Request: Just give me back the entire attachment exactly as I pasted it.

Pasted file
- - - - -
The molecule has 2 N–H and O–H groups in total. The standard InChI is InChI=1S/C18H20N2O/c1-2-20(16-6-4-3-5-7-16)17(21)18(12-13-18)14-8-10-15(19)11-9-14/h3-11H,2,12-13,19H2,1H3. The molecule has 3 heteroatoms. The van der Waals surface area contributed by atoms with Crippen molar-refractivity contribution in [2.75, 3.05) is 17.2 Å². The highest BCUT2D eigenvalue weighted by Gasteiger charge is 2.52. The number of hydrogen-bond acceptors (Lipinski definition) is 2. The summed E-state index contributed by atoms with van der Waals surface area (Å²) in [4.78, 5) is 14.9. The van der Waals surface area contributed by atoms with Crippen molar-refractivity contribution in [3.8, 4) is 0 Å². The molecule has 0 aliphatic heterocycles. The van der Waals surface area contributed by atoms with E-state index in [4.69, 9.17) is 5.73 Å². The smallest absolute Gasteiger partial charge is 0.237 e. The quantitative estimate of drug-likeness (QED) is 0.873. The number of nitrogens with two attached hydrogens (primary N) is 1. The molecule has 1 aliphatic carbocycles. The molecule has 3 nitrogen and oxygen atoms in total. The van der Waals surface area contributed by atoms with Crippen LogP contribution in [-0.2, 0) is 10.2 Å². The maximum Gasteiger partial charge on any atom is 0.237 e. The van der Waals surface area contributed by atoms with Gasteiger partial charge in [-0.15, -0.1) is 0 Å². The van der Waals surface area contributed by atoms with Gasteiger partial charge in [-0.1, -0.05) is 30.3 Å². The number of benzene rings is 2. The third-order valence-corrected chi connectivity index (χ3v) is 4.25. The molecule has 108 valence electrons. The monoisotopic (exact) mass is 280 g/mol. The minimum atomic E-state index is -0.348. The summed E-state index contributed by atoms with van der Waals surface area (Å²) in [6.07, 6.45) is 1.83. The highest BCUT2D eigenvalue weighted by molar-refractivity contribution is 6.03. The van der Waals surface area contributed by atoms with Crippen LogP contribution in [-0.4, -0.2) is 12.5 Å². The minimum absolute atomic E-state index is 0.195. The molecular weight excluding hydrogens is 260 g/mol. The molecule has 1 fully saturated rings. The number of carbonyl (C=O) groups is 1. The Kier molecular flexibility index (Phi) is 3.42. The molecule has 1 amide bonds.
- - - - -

The molecule has 2 N–H and O–H groups in total. The standard InChI is InChI=1S/C18H20N2O/c1-2-20(16-6-4-3-5-7-16)17(21)18(12-13-18)14-8-10-15(19)11-9-14/h3-11H,2,12-13,19H2,1H3. The molecule has 3 heteroatoms. The van der Waals surface area contributed by atoms with Crippen molar-refractivity contribution in [2.75, 3.05) is 17.2 Å². The highest BCUT2D eigenvalue weighted by Gasteiger charge is 2.52. The number of hydrogen-bond acceptors (Lipinski definition) is 2. The summed E-state index contributed by atoms with van der Waals surface area (Å²) in [4.78, 5) is 14.9. The van der Waals surface area contributed by atoms with Crippen molar-refractivity contribution in [3.8, 4) is 0 Å². The molecule has 0 aliphatic heterocycles. The van der Waals surface area contributed by atoms with E-state index in [4.69, 9.17) is 5.73 Å². The smallest absolute Gasteiger partial charge is 0.237 e. The quantitative estimate of drug-likeness (QED) is 0.873. The number of nitrogens with two attached hydrogens (primary N) is 1. The molecule has 1 aliphatic carbocycles. The molecule has 3 nitrogen and oxygen atoms in total. The van der Waals surface area contributed by atoms with Crippen LogP contribution in [-0.2, 0) is 10.2 Å². The maximum Gasteiger partial charge on any atom is 0.237 e. The van der Waals surface area contributed by atoms with Gasteiger partial charge in [-0.15, -0.1) is 0 Å². The van der Waals surface area contributed by atoms with Gasteiger partial charge in [-0.1, -0.05) is 30.3 Å². The number of benzene rings is 2. The third-order valence-corrected chi connectivity index (χ3v) is 4.25. The molecule has 108 valence electrons. The monoisotopic (exact) mass is 280 g/mol. The minimum atomic E-state index is -0.348. The summed E-state index contributed by atoms with van der Waals surface area (Å²) in [6.07, 6.45) is 1.83. The highest BCUT2D eigenvalue weighted by molar-refractivity contribution is 6.03. The van der Waals surface area contributed by atoms with Crippen LogP contribution in [-0.4, -0.2) is 12.5 Å². The minimum absolute atomic E-state index is 0.195. The molecular weight excluding hydrogens is 260 g/mol. The molecule has 1 fully saturated rings. The number of carbonyl (C=O) groups is 1. The Kier molecular flexibility index (Phi) is 3.42. The molecule has 1 amide bonds.